It's rarely a good idea to change most components of a strategy at the same time, but this is what I've decided to go with. Times are take off times:

0600 - RADAR recces.

0730 - Bomb most important RADAR targets (see below)

0815 - Fighter sweeps against all occupied Sector AFs and SECAFs in 11 Group.

0915 - 1st Bombing Wave - Bomb all occupied Sector AFs and SECAFs in 11 Group.

1415 - Fighter sweeps against all occupied Sector AFs and SECAFs in 11 Group.

1515 - 2nd Bombing Wave - Repeat of 1st Bombing Wave.

1630 - Recce all Sector AFs and SECAFs on today's target list. a number of 'odd' raids by Stukas, FBs or fighters.

As yesterday, aiming to target the minimum number of sites to conserve resources, ignoring the North, South West and Wales. This gives just five this time:

High Street

If this strategy works I won't need to worry about Swift's radar for much longer!

Looking at the recce figures shows that this is a total of 12; the 11 occupied SECAFs plus Hornchurch.

As yesterday this is a maximum-effort day. This is why I think this is sustainable, at least for a few days:

I have been monitoring MOR levels of 17, He 111 gruppen over the past three turns, and the results are quite interesting.

This graph compares the MOR losses or gains, compared with the units' starting MOR for the turn. It shows that as a gruppe's MOR at the start of the day drops, so the change of it dropping further during the day is descreased. In fact below a starting figure of about 24 there is actually a good chance of it increasing! Why do I think this is? Probably a number of things. Since the chance of breaking off an attack in the face of opposition increases as MOR gets lower it seems reasonable to assume that a unit breaking off is less likely to take casualties on that mission. Since casualties lower MOR this would make sense.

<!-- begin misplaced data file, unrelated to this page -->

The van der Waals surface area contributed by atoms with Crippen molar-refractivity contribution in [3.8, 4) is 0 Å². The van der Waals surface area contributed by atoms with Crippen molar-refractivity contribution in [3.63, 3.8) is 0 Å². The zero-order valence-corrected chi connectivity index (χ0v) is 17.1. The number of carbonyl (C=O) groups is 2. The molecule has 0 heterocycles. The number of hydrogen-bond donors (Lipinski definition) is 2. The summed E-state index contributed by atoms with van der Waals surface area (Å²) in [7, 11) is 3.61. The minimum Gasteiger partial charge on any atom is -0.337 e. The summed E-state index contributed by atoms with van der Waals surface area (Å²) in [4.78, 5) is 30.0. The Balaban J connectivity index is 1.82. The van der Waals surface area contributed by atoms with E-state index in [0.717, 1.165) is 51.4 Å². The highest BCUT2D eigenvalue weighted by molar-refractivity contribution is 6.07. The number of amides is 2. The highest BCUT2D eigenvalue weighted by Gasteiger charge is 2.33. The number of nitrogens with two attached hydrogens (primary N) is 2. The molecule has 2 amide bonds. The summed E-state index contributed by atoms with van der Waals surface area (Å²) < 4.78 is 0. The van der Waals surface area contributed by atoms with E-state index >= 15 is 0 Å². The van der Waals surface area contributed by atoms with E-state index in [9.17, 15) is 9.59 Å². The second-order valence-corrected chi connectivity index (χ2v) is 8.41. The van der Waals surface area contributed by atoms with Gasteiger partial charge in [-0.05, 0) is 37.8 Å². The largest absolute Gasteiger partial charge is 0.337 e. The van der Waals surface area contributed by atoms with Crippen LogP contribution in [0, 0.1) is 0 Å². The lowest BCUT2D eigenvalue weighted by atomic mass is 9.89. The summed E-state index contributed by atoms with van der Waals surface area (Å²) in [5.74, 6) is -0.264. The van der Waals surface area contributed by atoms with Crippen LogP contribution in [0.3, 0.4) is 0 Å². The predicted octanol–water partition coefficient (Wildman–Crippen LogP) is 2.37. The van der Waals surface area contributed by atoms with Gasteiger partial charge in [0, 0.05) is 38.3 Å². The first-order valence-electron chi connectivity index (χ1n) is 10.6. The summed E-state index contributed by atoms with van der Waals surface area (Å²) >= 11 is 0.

Secondly, just as replacement crews joining a unit bring with them their personal starting EXP they must similarily each have their own MOR. The lower a unit's morale becomes the more likely that the introduction of replacement crews will actually increase the MOR of the unit.

I would suggest that together these two effects serve to 'cushion' a unit's morale, with a positive pressure acting on it below a certain point. That would certainly explain why I have never, ever, ever seen a gruppe with a morale <12.


K.Pooley -> RE: BoB - Kevin v Swift (5/12/2010 12:02:47 AM)

This second graph, plotting starting MOR against losses suffered during the day would seem to support my theory, as higher MOR gruppen definitely suffer higher losses, presumably because of their refusal to break in the face of the enemy.

[---Edited for punctuation [;)] ---]


One more thing on this subject; two days ago, bombing flat out, the average MOR of my He 111 gruppen dropped from 38.6 to 31.8, compared with yesterday, under similar conditions, when it didn't change at all. It will be interesting to what happens this turn; if it really has bottomed out.

K.Pooley -> RE: BoB - Kevin v Swift (5/13/2010 8:23:41 PM)

Some slight changes to my plan as originally made. The 2nd Fighter Sweep mutated into fairly heavy escorts for some of the 2nd Bomber Wave, as I had left myself a bit short for a decent 2nd FS. Also my recce assets were a bit thin on the ground come the 1630 recce slot, but I think I managed to cover most of the important AFs with some multi-tasking.


LoBaron -> RE: BoB - Kevin v Swift (5/14/2010 11:19:55 AM)

Kevin, thanks for this detailed AAR. Im reading it with great interest.